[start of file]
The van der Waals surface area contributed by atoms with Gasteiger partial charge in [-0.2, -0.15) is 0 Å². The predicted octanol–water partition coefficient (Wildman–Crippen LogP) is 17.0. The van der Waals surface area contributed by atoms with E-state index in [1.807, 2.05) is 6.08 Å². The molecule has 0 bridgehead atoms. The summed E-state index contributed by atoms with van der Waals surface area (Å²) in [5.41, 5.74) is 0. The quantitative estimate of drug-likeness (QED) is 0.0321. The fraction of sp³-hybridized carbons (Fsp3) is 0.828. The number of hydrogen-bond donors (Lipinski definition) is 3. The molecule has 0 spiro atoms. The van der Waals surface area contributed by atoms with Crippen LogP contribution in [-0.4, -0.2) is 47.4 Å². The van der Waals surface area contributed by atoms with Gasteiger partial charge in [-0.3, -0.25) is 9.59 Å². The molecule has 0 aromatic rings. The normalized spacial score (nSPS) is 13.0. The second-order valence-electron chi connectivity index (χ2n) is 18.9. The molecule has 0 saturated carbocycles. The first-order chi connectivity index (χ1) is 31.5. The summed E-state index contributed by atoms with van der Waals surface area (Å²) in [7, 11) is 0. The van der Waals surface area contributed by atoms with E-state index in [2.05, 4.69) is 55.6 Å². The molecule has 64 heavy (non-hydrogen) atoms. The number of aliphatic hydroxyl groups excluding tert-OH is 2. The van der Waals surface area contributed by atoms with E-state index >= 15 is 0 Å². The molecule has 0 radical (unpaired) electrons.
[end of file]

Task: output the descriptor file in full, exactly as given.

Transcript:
The van der Waals surface area contributed by atoms with Gasteiger partial charge in [-0.2, -0.15) is 0 Å². The predicted octanol–water partition coefficient (Wildman–Crippen LogP) is 17.0. The van der Waals surface area contributed by atoms with E-state index in [1.807, 2.05) is 6.08 Å². The molecule has 0 bridgehead atoms. The summed E-state index contributed by atoms with van der Waals surface area (Å²) in [5.41, 5.74) is 0. The quantitative estimate of drug-likeness (QED) is 0.0321. The fraction of sp³-hybridized carbons (Fsp3) is 0.828. The number of hydrogen-bond donors (Lipinski definition) is 3. The molecule has 0 spiro atoms. The van der Waals surface area contributed by atoms with Crippen LogP contribution in [-0.4, -0.2) is 47.4 Å². The van der Waals surface area contributed by atoms with Gasteiger partial charge in [-0.3, -0.25) is 9.59 Å². The molecule has 0 aromatic rings. The normalized spacial score (nSPS) is 13.0. The second-order valence-electron chi connectivity index (χ2n) is 18.9. The molecule has 0 saturated carbocycles. The first-order chi connectivity index (χ1) is 31.5. The summed E-state index contributed by atoms with van der Waals surface area (Å²) in [7, 11) is 0. The van der Waals surface area contributed by atoms with E-state index in [2.05, 4.69) is 55.6 Å². The molecule has 64 heavy (non-hydrogen) atoms. The number of aliphatic hydroxyl groups excluding tert-OH is 2. The van der Waals surface area contributed by atoms with E-state index >= 15 is 0 Å². The molecule has 0 radical (unpaired) electrons.